"At this point, saying "f" and "z" are not Hindi sounds because they are not (classical) Sanskrit sounds is akin to saying the retroflexes are Dravidian, and thus do not have a place in Indo-Aryan", (Post 43).

    Some words that various people mentioned in that thread which replace the original j with a z.

    ijaazat >> izaazat
    zanjiir >> janziir (the other way also zanjiir >> janjiir)

    Possible explanation for this type is that the speakers possibly know they are Urdu words and as there is an existing z sound, they think the other sound must also be a z.

    rivaaj/ravaaj >> rivaaz
    harj >> harz
    darj >> darz

    Once again, speakers possibly are aware that they are Urdu words and therefore assume the j must be a z.

    bhejnaa > bheznaa

    I have no explanation to offer for this.
  9. greatbear Banned

    India - Hindi & English
    I don't think so, simply because "ph" carries the effort of extra aspiration, and any near equivalent (in terms of the other person understanding what you mean: that is, if one says "gende kaa fool", one is not likely to think of April fools) which does not involve the aspiration would be much easier for the speaker, and thus gets carried over into the mainstream language.
  10. tonyspeed Senior Member

    English & Creole - Jamaica

    I don't mind people pronouncing it like this, but I have seen it actually spelled darz with the nuqta. In my opinion this is just wrong and misleading.

    I think F is aspirated as well since F is created by the friction of the air passing through the teeth. I suspect pronouncing a non-aspirated F would be difficult (if at all possible).
  11. panjabigator

    panjabigator Senior Member

    غریب الوطن
    Am. English
    How about the word "saphaltā?" I don't think I've ever hear this word with a "ph."
  12. Qureshpor Senior Member

    Punjabi, Urdu پنجابی، اردو
    I have heard "saphal" and "saphaltaa". As a matter of fact I have n't heard the "f" versions.
  13. marrish

    marrish Senior Member

    اُردو Urdu
    I've heard both! With ''f'' from speakers of Hindi as a second language, if my memory serves me right.
  14. tonyspeed Senior Member

    English & Creole - Jamaica
    There is one such word that exists in Urdu I beleive. jaat ---> zaat.

    A ذات ẕāt (fem. of ẕū, q.v.), s.f. Possessor, owner, mistress (in these senses used as a prefixed noun; and often better rendered 'having, possessed of, endowed with'); essence, substance, nature, radical constituent; soul; body, person, self (i.e. a man's self, or a thing's self); generation, breed, tribe, caste; genus, species; sort, kind (in these senses, prob. connected, through the Persian, with the S. जाति; H. jāt; which the Hindūstānīs commonly corrupt into ẕāt);
  15. panjabigator

    panjabigator Senior Member

    غریب الوطن
    Am. English
    Always hear/say the "f" version myself, and we say the "ph" in my house!
  16. Qureshpor Senior Member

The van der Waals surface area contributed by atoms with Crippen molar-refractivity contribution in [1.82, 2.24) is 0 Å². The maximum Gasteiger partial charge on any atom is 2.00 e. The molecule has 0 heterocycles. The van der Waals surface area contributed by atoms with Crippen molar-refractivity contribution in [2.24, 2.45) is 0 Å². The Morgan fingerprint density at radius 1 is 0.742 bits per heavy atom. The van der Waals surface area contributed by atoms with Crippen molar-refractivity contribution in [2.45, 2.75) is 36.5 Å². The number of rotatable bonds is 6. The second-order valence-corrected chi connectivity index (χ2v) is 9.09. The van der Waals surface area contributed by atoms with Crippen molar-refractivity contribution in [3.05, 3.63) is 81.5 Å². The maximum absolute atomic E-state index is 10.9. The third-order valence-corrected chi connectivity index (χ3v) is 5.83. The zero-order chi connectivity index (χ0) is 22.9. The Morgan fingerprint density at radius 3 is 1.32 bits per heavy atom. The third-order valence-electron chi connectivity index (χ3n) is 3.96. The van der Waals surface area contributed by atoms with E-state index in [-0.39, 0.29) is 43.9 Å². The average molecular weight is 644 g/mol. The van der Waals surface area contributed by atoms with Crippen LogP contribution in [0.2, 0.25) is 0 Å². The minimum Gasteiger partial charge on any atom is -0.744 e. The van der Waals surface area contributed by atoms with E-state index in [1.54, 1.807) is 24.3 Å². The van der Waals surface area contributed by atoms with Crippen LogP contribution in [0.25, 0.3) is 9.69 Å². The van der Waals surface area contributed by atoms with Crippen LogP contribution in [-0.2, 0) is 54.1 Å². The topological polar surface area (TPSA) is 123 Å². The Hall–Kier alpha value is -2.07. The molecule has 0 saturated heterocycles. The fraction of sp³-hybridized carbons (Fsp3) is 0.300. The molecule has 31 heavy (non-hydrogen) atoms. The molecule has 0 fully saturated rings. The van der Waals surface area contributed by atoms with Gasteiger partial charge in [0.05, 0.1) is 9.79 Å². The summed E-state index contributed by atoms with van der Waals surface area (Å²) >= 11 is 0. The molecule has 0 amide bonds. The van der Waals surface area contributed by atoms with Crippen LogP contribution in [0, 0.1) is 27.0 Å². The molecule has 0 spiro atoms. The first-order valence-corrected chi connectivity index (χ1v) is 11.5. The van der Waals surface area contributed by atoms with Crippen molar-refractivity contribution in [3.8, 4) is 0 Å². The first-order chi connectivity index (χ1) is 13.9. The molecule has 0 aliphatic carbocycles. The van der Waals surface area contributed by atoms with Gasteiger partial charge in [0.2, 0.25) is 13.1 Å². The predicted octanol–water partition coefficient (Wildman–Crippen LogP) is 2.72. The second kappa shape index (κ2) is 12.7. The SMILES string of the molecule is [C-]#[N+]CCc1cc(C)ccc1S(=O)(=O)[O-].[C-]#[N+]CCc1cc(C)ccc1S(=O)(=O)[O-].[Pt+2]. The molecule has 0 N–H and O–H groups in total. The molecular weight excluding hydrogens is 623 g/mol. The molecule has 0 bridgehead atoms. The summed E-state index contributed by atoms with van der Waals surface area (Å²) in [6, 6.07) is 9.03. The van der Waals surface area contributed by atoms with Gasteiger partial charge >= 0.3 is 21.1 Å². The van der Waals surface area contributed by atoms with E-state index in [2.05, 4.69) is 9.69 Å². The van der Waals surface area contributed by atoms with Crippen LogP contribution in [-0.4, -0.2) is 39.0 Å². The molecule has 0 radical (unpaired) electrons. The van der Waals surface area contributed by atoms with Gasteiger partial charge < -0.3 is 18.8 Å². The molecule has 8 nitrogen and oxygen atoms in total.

Punjabi, Urdu پنجابی، اردو
    This is a very good example,Tony SaaHib.
  17. Alfaaz Senior Member

    Zaat/jaat were discussed in this thread: the first part (with the Arabic sense/meaning) was said not to be a corruption..., but the second part (as Platts mentions) could probably be viewed as a j --> z change.
  18. hindiurdu Senior Member

    Hindi-Urdu, Punjabi, Kashmiri
    Sorry, I have been missing for a while and may be missing context from other related threads.

    In looking at this more and empirically observing it more, I have now begun to suspect the opposite. Let me put it provocatively: the pʰ sound might actually be artificial/educated at this point in Indic, i.e. not naturally used. From what I can tell, there appear to be two natural deteriorations for this in Indic: pʰ > p (from people whose native languages discourage aspiration) and pʰ > f. Some illiterate Hindi speakers will do an h transposition and do something even stranger: pattʰar > (pʰattar) > fattar. pattʰar pʰenko becomes fattar fenko in rapid speech. Now that I have begun to notice it, it is so pervasive that it cannot be mere leakage from something external influence (my opinion). Some people seem unable to say "pʰal" altogether. Non-Hindi speakers like Marathis, Gujaratis and even Bengalis appear to be doing this too. Punjabis and some Western Hindi speakers sometimes seem to do the reverse: f > pʰ but they seem to put some sort of strange stress or tone into it also. Superfast > superpʰast, but that "pʰa" part is said kind of "semi-explosively". Greatbear actually said something which was revealing (that he couldn't tell what everyone was talking about in f vs pʰ - what is the difference? isnt it all just f?). A *lot* of people seem to be like this. They cannot tell the difference between "phansi ka phanda" and "fansi ka fanda", and they default systematically to the latter. The overall impression I get is that many of these speakers seem to "work harder" when they say 'ph' than when they say 'f'. Oh one more thing: anyone else notice this weird 'pf' like sound that some people seem to make? 'What for' > 'Waat pfaar?' Upper teeth on the lower lip like an 'f' but then the upper lip also comes down almost closing the mouth off like they're about to do a 'p' sound. But then it doesn't completely close and they say something like 'pf'.